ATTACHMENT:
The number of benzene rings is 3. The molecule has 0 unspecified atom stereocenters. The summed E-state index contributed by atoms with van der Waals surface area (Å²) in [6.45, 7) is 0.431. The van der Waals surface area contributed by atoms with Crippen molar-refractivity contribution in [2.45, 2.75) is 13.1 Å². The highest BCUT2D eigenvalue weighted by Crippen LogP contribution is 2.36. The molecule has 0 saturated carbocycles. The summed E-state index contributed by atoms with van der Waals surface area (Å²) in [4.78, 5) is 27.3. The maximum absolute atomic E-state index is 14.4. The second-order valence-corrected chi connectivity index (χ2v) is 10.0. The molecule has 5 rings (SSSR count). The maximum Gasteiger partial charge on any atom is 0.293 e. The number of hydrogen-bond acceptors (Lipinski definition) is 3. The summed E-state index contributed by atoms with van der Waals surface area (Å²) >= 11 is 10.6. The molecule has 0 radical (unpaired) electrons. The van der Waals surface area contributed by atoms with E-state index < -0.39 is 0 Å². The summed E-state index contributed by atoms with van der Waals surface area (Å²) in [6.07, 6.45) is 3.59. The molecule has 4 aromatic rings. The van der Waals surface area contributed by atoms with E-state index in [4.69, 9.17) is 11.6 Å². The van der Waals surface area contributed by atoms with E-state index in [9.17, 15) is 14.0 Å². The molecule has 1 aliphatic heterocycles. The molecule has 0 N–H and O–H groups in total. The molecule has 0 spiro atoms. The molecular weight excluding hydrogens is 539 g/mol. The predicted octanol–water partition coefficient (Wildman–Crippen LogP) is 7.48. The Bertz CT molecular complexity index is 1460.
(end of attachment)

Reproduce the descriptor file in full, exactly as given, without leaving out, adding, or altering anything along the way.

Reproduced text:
The number of benzene rings is 3. The molecule has 0 unspecified atom stereocenters. The summed E-state index contributed by atoms with van der Waals surface area (Å²) in [6.45, 7) is 0.431. The van der Waals surface area contributed by atoms with Crippen molar-refractivity contribution in [2.45, 2.75) is 13.1 Å². The highest BCUT2D eigenvalue weighted by Crippen LogP contribution is 2.36. The molecule has 0 saturated carbocycles. The summed E-state index contributed by atoms with van der Waals surface area (Å²) in [4.78, 5) is 27.3. The maximum absolute atomic E-state index is 14.4. The second-order valence-corrected chi connectivity index (χ2v) is 10.0. The molecule has 5 rings (SSSR count). The maximum Gasteiger partial charge on any atom is 0.293 e. The number of hydrogen-bond acceptors (Lipinski definition) is 3. The summed E-state index contributed by atoms with van der Waals surface area (Å²) >= 11 is 10.6. The molecule has 0 radical (unpaired) electrons. The van der Waals surface area contributed by atoms with E-state index < -0.39 is 0 Å². The summed E-state index contributed by atoms with van der Waals surface area (Å²) in [6.07, 6.45) is 3.59. The molecule has 4 aromatic rings. The van der Waals surface area contributed by atoms with E-state index in [4.69, 9.17) is 11.6 Å². The van der Waals surface area contributed by atoms with E-state index in [9.17, 15) is 14.0 Å². The molecule has 1 aliphatic heterocycles. The molecule has 0 N–H and O–H groups in total. The molecule has 0 spiro atoms. The molecular weight excluding hydrogens is 539 g/mol. The predicted octanol–water partition coefficient (Wildman–Crippen LogP) is 7.48. The Bertz CT molecular complexity index is 1460.